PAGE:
Sun’s reversed polarity field may affect Earth’s climate
doi:10.1038/nindia.2018.153 Published online 26 November 2018
Unlike the earth’s magnetic field, which reverses polarity over tens of millennia, the Sun’s does so every 11 years.
Astrophysicists have now discovered an unusual pattern in the reversal of solar magnetic fields, particularly in the Sun’s poles – a phenomenon that shapes and modulates the radiations emanating from it1. This research will help monitor and assess the impact of solar activities on the Earth’s climate.
An international team including scientists from the Physical Research Laboratory in Ahmedabad, Gujarat, detected the unusual pattern of reversal of magnetic fields in the Sun during the ongoing 11-year solar cycle.
They showed that the Sun’s southern hemisphere reversed its polarity in mid-2013 whereas the reversal of the field in its northern hemisphere occurred 2.5 years later, after a sustained period of near-zero field strength.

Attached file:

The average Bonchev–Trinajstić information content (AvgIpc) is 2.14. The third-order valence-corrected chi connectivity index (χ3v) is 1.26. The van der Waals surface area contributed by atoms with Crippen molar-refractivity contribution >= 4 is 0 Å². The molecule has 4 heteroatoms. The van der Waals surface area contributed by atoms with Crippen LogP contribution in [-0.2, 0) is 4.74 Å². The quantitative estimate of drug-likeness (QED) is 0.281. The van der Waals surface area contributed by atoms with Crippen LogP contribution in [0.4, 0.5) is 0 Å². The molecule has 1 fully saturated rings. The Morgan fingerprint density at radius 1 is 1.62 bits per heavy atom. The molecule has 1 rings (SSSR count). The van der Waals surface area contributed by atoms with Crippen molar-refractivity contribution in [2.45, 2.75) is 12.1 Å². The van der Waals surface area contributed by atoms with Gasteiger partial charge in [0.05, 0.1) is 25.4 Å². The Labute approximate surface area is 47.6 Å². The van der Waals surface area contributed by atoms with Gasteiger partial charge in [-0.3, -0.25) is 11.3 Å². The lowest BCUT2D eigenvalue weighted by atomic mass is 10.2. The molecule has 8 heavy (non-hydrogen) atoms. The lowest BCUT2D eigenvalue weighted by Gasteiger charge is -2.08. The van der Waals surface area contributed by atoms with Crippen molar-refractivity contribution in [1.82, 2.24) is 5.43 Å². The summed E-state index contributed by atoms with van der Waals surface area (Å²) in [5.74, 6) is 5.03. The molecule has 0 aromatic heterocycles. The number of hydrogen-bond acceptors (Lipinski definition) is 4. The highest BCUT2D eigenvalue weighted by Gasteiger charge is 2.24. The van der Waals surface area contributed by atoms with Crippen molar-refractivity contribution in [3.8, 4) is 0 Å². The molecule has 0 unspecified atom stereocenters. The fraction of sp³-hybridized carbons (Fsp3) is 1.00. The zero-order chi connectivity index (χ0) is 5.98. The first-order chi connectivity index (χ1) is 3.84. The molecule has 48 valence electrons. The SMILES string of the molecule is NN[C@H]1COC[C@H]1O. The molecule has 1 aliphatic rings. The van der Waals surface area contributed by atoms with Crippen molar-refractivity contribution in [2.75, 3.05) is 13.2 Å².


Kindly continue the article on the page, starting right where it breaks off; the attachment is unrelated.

Signatures of this field reversal were also clearly identifiable in the solar wind, a stream of charged particles that flow out of the Sun.
With the strength of the magnetic field of the Sun’s visible outer layer declining steadily over the past two decades, it is probably on the verge of a phase when sunspots, the seats of solar magnetic fields, will be entirely absent. Such periods of absence of sunspots have previously been linked to global cooling, triggering ‘Little Ice Ages’ on Earth.
This research will help understand the degree to which the solar cycle can affect near-Earth space and the Earth’s climate, says lead author Janardhan Padmanabhan.
1. Janardhan, P. et al. Solar cycle 24: an unusual polar field reversal. Astron. Astrophys. 618, A148 (2018)